The MDAH Publications Program includes the periodicals the Journal of Mississippi History and Mississippi Archaeology, this monthly newsletter, books, brochures, programs, and more.


Notes on the MDAH Centennial

The Department of Archives and History, with its rich heritage of one hundred years, is one of the oldest state agencies other than the constitutionally mandated departments. It is older than four of the state’s universities. It has been characterized through the years by integrity, continuity, professional stability, and its nonpolitical statutory authority. There have been only five directors in the Department’s history, and its roster of trustees who have served since 1902 includes many of the state’s most distinguished leaders.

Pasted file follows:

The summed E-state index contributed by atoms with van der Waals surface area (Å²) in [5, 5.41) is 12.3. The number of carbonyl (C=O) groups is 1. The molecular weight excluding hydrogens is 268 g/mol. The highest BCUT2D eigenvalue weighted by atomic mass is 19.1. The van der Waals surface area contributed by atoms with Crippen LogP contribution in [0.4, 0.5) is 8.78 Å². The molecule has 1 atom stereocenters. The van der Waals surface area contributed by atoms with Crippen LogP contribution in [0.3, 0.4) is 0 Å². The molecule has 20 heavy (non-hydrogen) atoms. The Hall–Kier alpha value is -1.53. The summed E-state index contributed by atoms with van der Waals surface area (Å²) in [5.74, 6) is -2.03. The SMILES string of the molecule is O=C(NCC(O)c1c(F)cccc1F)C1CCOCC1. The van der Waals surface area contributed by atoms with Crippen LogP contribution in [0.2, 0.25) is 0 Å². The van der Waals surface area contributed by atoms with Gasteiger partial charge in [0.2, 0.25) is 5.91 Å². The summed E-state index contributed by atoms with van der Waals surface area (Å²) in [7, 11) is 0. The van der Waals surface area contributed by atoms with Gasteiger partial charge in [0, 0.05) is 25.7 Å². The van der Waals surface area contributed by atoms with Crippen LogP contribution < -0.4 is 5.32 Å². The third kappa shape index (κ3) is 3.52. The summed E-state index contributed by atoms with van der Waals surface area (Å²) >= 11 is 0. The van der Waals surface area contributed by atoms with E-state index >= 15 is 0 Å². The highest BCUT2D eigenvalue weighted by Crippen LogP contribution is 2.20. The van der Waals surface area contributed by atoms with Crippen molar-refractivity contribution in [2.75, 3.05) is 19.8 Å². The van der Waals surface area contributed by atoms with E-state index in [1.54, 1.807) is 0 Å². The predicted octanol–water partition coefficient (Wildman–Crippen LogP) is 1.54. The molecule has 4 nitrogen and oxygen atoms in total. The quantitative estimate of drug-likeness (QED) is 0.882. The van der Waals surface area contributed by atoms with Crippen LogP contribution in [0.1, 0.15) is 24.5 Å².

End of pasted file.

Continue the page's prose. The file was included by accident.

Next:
The Department is a comprehensive historical agency that administers programs that in most states are performed by two and sometimes three separate agencies. Our Department has the state archives, records management, historical reference library, state historical museum, historic preservation, archaeology, historic properties, local government records, a publications program, and certain duties related to the Governor’s Mansion.

The Department is fortunate in having highly professional, competent, and dedicated staff members. This situation is no accident, for the staff has been assembled without political interference and the influence of political patronage.